CLEAR Week: Diva Dhar and Urmy Shukla on Designing Courses for M&E Capacity Building: Lessons from South Asia

We are Diva Dhar (Program Director) and Urmy Shukla (Capacity Building Manager) at the CLEAR South Asia Regional Center, based at J-PAL South Asia at the Institute for Financial Management and Research.

We work to strengthen M&E skills in South Asia, focusing on India, Pakistan, Bangladesh, Sri Lanka, and Nepal. As part of our work, we conduct custom workshops and M&E technical advisory services for government, NGOs, donor organizations, and associations of professional evaluators. Recent examples including capacity building workshops with Population Council (Bangladesh), the Sri Lankan Evaluation Association, USAID/India, and the Indian Administrative Services.

In this post, we put together a few helpful lessons for designing customized M&E courses and technical advisory services.

Lessons learned: Know your audience! Many different organizations seek out M&E capacity building services, each with different needs, skills, and interests. Needs assessments are a useful tool to better understand your partners’ M&E background and goals. The results of these needs assessments will help you design customized courses and services that target your partners’ specific M&E needs and interests. Organizations also appreciate the effort in getting to know them better.

Needs assessments can be conducted in a variety of ways:

  • Online forms and surveys
  • Structured or semi-structured interviews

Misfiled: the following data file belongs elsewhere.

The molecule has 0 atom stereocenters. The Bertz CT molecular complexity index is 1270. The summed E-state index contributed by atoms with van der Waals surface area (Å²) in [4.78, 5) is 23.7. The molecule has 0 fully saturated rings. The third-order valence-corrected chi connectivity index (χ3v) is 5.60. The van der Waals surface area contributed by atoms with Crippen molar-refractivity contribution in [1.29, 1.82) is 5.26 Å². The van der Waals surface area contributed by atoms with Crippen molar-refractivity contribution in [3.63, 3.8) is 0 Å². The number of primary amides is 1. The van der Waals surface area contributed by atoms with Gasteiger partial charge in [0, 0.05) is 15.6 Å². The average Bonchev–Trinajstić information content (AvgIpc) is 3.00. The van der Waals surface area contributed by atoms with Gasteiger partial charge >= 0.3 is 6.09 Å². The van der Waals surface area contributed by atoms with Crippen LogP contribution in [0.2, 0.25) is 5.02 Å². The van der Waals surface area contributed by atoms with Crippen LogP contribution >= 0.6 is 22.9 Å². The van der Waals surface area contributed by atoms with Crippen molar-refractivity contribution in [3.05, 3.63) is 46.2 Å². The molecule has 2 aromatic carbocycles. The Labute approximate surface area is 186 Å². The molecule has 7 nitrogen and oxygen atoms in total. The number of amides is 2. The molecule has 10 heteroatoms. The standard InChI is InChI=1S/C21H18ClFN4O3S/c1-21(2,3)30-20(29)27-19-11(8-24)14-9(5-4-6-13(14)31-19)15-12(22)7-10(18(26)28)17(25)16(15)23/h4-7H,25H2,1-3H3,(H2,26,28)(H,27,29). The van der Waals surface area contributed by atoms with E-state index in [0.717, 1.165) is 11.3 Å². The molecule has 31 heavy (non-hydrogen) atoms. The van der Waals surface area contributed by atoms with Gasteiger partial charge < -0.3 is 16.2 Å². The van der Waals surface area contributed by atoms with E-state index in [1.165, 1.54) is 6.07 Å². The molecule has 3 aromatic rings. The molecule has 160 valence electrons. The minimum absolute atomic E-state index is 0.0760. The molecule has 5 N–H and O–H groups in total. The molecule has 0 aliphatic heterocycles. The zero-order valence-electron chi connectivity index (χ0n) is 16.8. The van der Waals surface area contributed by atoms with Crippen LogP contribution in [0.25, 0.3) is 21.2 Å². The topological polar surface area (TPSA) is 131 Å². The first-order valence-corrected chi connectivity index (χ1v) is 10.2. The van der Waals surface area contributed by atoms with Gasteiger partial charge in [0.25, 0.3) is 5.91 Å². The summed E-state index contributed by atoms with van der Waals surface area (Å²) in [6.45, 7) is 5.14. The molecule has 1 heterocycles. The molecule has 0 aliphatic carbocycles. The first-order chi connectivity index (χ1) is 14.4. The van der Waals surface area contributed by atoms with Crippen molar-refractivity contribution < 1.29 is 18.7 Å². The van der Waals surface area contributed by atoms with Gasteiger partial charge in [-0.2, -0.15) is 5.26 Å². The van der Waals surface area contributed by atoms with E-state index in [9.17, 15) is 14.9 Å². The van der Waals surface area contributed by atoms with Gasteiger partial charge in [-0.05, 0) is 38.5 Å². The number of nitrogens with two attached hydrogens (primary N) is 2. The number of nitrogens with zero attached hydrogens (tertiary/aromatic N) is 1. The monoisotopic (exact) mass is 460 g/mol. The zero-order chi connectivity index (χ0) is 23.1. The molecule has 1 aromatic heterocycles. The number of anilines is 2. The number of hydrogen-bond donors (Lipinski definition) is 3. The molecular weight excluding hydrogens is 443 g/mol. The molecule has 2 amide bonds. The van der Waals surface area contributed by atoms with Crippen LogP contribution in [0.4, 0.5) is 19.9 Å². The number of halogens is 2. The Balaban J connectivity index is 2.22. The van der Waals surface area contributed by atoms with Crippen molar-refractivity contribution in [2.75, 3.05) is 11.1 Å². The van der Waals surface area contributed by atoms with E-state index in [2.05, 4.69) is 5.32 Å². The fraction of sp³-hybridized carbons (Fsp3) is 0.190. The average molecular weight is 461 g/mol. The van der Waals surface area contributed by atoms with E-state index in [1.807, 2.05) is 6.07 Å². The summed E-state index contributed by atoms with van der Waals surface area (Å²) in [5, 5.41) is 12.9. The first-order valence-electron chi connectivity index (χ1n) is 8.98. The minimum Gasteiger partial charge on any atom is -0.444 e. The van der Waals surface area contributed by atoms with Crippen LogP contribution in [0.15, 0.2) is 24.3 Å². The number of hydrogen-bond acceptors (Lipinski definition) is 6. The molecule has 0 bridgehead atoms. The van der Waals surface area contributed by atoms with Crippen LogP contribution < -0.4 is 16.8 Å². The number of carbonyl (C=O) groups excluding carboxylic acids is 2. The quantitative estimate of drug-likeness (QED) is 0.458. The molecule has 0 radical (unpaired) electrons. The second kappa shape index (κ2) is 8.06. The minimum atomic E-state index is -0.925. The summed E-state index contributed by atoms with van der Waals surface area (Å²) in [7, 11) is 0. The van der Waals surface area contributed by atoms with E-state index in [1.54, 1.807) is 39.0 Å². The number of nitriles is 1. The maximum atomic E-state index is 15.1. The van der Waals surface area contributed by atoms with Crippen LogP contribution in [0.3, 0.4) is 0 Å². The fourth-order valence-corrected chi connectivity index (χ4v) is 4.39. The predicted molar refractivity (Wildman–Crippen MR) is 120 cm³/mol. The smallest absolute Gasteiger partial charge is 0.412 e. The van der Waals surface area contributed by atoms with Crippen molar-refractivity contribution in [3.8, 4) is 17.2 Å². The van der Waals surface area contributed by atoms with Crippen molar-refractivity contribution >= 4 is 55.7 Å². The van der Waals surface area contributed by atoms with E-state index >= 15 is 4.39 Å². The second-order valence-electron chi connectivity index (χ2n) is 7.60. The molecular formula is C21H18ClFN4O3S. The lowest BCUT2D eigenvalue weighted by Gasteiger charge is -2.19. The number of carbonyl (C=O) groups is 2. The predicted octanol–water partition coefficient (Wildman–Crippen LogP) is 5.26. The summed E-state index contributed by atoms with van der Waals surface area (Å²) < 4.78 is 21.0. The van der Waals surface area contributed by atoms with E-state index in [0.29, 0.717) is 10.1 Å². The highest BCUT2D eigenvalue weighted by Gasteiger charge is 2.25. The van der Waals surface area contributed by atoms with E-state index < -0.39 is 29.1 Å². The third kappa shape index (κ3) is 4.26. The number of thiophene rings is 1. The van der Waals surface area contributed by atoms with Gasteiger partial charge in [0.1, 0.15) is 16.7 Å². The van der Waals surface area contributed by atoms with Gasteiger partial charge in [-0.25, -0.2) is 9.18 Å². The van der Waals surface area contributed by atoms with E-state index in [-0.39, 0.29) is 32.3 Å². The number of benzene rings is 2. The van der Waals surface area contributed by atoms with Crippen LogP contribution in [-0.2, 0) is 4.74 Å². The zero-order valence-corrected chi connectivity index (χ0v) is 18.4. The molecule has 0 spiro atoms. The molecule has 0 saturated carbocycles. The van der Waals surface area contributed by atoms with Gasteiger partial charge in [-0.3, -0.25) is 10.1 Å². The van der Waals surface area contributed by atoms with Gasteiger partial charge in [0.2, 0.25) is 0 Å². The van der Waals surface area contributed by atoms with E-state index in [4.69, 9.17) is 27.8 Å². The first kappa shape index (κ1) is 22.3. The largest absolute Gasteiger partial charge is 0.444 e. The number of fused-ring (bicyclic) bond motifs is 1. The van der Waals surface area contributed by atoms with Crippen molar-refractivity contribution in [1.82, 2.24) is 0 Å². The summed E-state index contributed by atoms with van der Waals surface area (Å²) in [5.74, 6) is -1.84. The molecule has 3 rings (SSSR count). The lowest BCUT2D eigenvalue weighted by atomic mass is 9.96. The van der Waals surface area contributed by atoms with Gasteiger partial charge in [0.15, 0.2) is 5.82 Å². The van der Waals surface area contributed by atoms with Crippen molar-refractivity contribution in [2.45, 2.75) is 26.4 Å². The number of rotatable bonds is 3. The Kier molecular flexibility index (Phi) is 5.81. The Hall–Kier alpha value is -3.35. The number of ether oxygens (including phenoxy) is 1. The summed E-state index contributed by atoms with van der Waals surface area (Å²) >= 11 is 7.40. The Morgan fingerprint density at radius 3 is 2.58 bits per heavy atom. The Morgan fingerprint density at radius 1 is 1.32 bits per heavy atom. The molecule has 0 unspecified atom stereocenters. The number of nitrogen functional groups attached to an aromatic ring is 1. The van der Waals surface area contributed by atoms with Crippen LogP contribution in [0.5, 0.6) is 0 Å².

• Diagnostic tools to review organizational systems and processes

Hot Tip: While online surveys are faster and easier, they are often produce inaccurate results. Respondents tend to under- or over-estimate their M&E skills and knowledge, and we often do not get enough information on specific challenges in implementing good M&E practices. Interviews are time-consuming, but helpful in getting a better understanding of M&E practices and abilities.

Lessons Learned: Needs assessment interviews need to be framed correctly to be useful. Organizations should be informed that these exercises are for learning and training purposes, and are not meant to be an appraisal on their M&E capabilities. This also helps in getting buy-in for the needs assessment exercise, as well as ensuring that employees are available for interviews.

Cool Trick: When planning workshops, use the needs assessments to divide participants into more uniform groups for break-out sessions or facilitator-led group exercises. This can be done based on their M&E skills, interests, or focus areas. This ensures that each group can be taught at their level and with relevant examples. For example, participants working on health projects with a basic level of M&E understanding can be grouped together. Similarly, facilitators or trainers can also be assigned to groups based on their levels and interests.

Rad Resource: Check out CLEAR South Asia’s Interactive Course Guide – a quick and easy-to-read manual on conducting effective and interactive training events.

The American Evaluation Association is celebrating Centers for Learning on Evaluation and Results (CLEAR) week. The contributions all this week to aea365 come from members of CLEAR. Do you have questions, concerns, kudos, or content to extend this aea365 contribution? Please add them in the comments section for this post on the aea365 webpage so that we may enrich our community of practice. Would you like to submit an aea365 Tip? Please send a note of interest to aea365 is sponsored by the American Evaluation Association and provides a Tip-a-Day by and for evaluators.

3 thoughts on “CLEAR Week: Diva Dhar and Urmy Shukla on Designing Courses for M&E Capacity Building: Lessons from South Asia”

  1. Pingback: CLEAR Week: Urmy Shukla on Next steps in M&E capacity building: What happens after the training is over? · AEA365

    1. M&E is “Monitoring and Evaluation.” Please let us know if any other acronyms require clarification.

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